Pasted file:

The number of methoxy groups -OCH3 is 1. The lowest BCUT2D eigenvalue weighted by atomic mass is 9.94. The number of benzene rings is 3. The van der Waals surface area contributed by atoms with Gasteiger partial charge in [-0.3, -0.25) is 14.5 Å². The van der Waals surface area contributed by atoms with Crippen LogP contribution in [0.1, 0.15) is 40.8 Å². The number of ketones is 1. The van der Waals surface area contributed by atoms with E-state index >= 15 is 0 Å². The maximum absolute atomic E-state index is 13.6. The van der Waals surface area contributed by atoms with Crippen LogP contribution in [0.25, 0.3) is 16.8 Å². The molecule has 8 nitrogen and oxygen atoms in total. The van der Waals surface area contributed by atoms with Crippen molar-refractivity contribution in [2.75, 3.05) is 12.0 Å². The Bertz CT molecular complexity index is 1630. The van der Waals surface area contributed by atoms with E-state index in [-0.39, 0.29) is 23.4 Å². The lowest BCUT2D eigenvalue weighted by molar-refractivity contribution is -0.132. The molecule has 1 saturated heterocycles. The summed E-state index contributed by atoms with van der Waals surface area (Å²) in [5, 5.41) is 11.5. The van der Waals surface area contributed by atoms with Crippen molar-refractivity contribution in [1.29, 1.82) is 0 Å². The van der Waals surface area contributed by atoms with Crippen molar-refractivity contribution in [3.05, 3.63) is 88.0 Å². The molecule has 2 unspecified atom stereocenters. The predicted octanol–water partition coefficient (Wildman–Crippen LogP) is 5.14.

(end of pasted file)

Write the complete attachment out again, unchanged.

The number of methoxy groups -OCH3 is 1. The lowest BCUT2D eigenvalue weighted by atomic mass is 9.94. The number of benzene rings is 3. The van der Waals surface area contributed by atoms with Gasteiger partial charge in [-0.3, -0.25) is 14.5 Å². The van der Waals surface area contributed by atoms with Crippen LogP contribution in [0.1, 0.15) is 40.8 Å². The number of ketones is 1. The van der Waals surface area contributed by atoms with E-state index >= 15 is 0 Å². The maximum absolute atomic E-state index is 13.6. The van der Waals surface area contributed by atoms with Crippen LogP contribution in [0.25, 0.3) is 16.8 Å². The molecule has 8 nitrogen and oxygen atoms in total. The van der Waals surface area contributed by atoms with Crippen molar-refractivity contribution in [2.75, 3.05) is 12.0 Å². The Bertz CT molecular complexity index is 1630. The van der Waals surface area contributed by atoms with E-state index in [-0.39, 0.29) is 23.4 Å². The lowest BCUT2D eigenvalue weighted by molar-refractivity contribution is -0.132. The molecule has 1 saturated heterocycles. The summed E-state index contributed by atoms with van der Waals surface area (Å²) in [5, 5.41) is 11.5. The van der Waals surface area contributed by atoms with Crippen molar-refractivity contribution in [1.29, 1.82) is 0 Å². The van der Waals surface area contributed by atoms with Crippen molar-refractivity contribution in [3.05, 3.63) is 88.0 Å². The molecule has 2 unspecified atom stereocenters. The predicted octanol–water partition coefficient (Wildman–Crippen LogP) is 5.14.